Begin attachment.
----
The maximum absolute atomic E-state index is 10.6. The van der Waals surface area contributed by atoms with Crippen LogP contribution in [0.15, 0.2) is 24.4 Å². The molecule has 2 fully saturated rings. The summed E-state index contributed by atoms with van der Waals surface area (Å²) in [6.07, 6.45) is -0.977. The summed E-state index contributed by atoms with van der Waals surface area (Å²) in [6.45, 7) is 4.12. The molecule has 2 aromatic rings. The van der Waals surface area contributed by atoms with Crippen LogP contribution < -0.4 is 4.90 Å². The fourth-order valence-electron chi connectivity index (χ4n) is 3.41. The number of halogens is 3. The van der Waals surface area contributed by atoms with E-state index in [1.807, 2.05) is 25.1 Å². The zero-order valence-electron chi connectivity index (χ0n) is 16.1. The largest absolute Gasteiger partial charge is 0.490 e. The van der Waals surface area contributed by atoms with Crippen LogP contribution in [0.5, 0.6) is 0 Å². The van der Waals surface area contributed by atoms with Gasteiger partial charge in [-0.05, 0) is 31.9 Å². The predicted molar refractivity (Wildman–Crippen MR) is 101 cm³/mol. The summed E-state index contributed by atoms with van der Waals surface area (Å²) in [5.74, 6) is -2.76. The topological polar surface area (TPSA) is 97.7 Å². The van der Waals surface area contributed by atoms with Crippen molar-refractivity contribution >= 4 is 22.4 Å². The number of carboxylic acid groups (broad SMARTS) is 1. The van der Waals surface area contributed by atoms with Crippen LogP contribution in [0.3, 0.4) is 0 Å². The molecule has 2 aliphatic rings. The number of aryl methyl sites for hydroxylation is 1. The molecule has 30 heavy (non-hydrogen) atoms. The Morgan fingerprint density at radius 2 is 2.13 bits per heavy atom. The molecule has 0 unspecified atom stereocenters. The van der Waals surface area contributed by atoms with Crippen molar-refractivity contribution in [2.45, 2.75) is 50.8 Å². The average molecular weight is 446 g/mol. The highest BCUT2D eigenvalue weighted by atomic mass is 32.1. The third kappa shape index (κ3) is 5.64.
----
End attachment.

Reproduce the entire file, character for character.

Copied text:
The maximum absolute atomic E-state index is 10.6. The van der Waals surface area contributed by atoms with Crippen LogP contribution in [0.15, 0.2) is 24.4 Å². The molecule has 2 fully saturated rings. The summed E-state index contributed by atoms with van der Waals surface area (Å²) in [6.07, 6.45) is -0.977. The summed E-state index contributed by atoms with van der Waals surface area (Å²) in [6.45, 7) is 4.12. The molecule has 2 aromatic rings. The van der Waals surface area contributed by atoms with Crippen LogP contribution < -0.4 is 4.90 Å². The fourth-order valence-electron chi connectivity index (χ4n) is 3.41. The number of halogens is 3. The van der Waals surface area contributed by atoms with E-state index in [1.807, 2.05) is 25.1 Å². The zero-order valence-electron chi connectivity index (χ0n) is 16.1. The largest absolute Gasteiger partial charge is 0.490 e. The van der Waals surface area contributed by atoms with Crippen LogP contribution in [0.5, 0.6) is 0 Å². The van der Waals surface area contributed by atoms with Gasteiger partial charge in [-0.05, 0) is 31.9 Å². The predicted molar refractivity (Wildman–Crippen MR) is 101 cm³/mol. The summed E-state index contributed by atoms with van der Waals surface area (Å²) in [5.74, 6) is -2.76. The topological polar surface area (TPSA) is 97.7 Å². The van der Waals surface area contributed by atoms with Crippen molar-refractivity contribution >= 4 is 22.4 Å². The number of carboxylic acid groups (broad SMARTS) is 1. The van der Waals surface area contributed by atoms with Crippen LogP contribution in [0.3, 0.4) is 0 Å². The molecule has 2 aliphatic rings. The number of aryl methyl sites for hydroxylation is 1. The molecule has 30 heavy (non-hydrogen) atoms. The Morgan fingerprint density at radius 2 is 2.13 bits per heavy atom. The molecule has 0 unspecified atom stereocenters. The van der Waals surface area contributed by atoms with Crippen molar-refractivity contribution in [2.45, 2.75) is 50.8 Å². The average molecular weight is 446 g/mol. The highest BCUT2D eigenvalue weighted by atomic mass is 32.1. The third kappa shape index (κ3) is 5.64.